Kristof on Easterly, Sachs, et al

New York Times columnist Nicholas Kristof has an article in the current New York Review of Books that reviews four fairly new books on development aid. He devotes most of his coverage to Bill Easterly’s book The White Man’s Burden. I read Easterly’s previous book, The Elusive Quest for Growth, and found it to be a rather good summary of development history and theory over the past 50 years or so. However, Easterly now seems more concerned about taking down the whole movement behind development aid (and especially Jeffrey Sachs). Kristof writes:

Professor Easterly devotes his book to hacking away, with considerable satisfaction, at Sachs and the entire humanitarian approach taken by the UN. Frankly, I find that satisfaction off-putting, because Sachs’s evangelism for aid has saved countless lives in the developing world by raising money to provide drinkable water, distribute mosquito nets to protect against malaria, improve methods of raising crops, and much else.

Kristof goes on to differentiate himself from Easterly on the issue of military intervention in developing countries:

If Easterly is generally sensible, there’s one matter where I think he’s catastrophically wrong. That is his hostility toward military intervention. It’s true tha in the past, military interventions have often been foolish and ended up hurting the people we claimed to be helping. The long American proxy war in Angola was disaster for everyone. But it’s also true that the single most essential prerequisite for economic development is security: no one will invest in a shop or factory if it is likely to be burned down soon. And insecurity is immensely contagious

The Western failure to intervene early in Rwanda allowed the genocide in 1994 that claimed perhaps 800,000 lives. But that was only the beginning. That chaos in turn infected Burundi and especially Congo, which collapsed into civil war. Some 4.1 million people have died because of the Congo war, mostly from hunger and disease, making it the most lethal conflict since World War II.

Something similar happened in West Africa. Upheavals in Liberia were allowed to fester and spread to Sierra Leone and then Ivory Coast; and now Guinea may be on the precipice as well. Because nobody was concerned to stop the killings in Darfur when they began in 2003, the genocide there is now spreading to Chad as well, and even to the Central African Republic.

So one of the most crucial kinds of foreign aid is simply security. And when we have provided that kind of aid, it has made a huge difference. The most successful single thing the US ever did in Asia, for example, was probably Truman’s decision in 1950, after the Korean War began, to send the Seventh Fleet to protect Taiwan. Otherwise China would very likely have invaded Taiwan sometime in the 1950s, hundreds of thousands would have died, and Taiwan wouldn’t have existed as a free economy in the 1980s and 1990s to provide both an economic model and investment for the Chinese mainland. The cost to the US of that deployment was negligible, and the benefit to the world was enormous.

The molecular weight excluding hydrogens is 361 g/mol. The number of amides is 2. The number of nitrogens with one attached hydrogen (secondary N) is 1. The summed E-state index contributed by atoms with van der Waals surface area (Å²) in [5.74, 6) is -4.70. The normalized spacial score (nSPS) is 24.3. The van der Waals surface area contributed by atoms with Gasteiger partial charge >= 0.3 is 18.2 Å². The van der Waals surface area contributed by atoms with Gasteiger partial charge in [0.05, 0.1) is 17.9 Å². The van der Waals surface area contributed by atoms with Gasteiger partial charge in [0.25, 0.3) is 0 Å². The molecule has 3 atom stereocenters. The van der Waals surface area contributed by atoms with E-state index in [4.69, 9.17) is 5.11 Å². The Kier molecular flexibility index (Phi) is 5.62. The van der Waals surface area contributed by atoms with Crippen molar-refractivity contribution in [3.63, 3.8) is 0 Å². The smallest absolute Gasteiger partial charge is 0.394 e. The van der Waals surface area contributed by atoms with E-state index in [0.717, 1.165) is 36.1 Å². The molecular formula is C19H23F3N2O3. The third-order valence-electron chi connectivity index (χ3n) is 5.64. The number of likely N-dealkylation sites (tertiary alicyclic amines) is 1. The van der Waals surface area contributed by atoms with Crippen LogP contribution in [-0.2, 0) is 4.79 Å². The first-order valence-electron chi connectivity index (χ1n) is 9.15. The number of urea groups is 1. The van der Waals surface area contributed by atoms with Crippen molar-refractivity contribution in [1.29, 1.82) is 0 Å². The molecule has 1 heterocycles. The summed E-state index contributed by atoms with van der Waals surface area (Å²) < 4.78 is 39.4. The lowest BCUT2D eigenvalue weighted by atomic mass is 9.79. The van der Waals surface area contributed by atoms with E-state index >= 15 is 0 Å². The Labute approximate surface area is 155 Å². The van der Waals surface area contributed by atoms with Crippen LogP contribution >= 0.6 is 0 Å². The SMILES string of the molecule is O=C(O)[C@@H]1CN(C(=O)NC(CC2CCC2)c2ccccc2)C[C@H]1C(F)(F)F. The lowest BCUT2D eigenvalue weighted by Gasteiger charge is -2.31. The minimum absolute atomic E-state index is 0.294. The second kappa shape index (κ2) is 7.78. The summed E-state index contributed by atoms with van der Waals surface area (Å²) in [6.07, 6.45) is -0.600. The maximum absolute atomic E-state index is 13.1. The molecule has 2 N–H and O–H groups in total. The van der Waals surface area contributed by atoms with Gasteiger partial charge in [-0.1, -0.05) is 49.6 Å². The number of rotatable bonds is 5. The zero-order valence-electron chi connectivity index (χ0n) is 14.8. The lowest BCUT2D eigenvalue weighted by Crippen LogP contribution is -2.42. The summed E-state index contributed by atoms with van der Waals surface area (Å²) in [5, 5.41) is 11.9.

One Comment

  1. evicious

    Can military intervention be interpreted as a form of aid? This is where I disagree with Kristof. Yes, Truman’s decision to protect Taiwan in 1950 helped Taiwan to exist as a free economy and now a (relatively) stable democracy – one of the most secure democracies in the region. But this was hardly a form of aid. In my view, American military intervention sought to contain communist China and protect the geopolitical interest of the United States and the West. Taiwan is part of an important geographical line of defense (along with Japan, Korea, and the Philippines) for the United States. Had Taiwan been in a different geographical location (say, Tibet or Mongolia), would Truman or any other U.S. president gotten involved?

    At least in the case of Taiwan, American military intervention wasn’t there to protect democracy, freedom, or any other ideologies that we find comforting. The Taiwanese government today is more of a democracy than ever before: martial law has been lifted, freedom of speech and other rights have been restored. But its people still live under constant military threat from China. Where is the U.S. in military (or even diplomatic, for that matter) intervention now?

    It isn’t that “nobody was concerned to stop the killings in Darfur.” Darfur probably does not present the same kind of economic and geopolitical interest as Taiwan for the United States to invest in military intervention.

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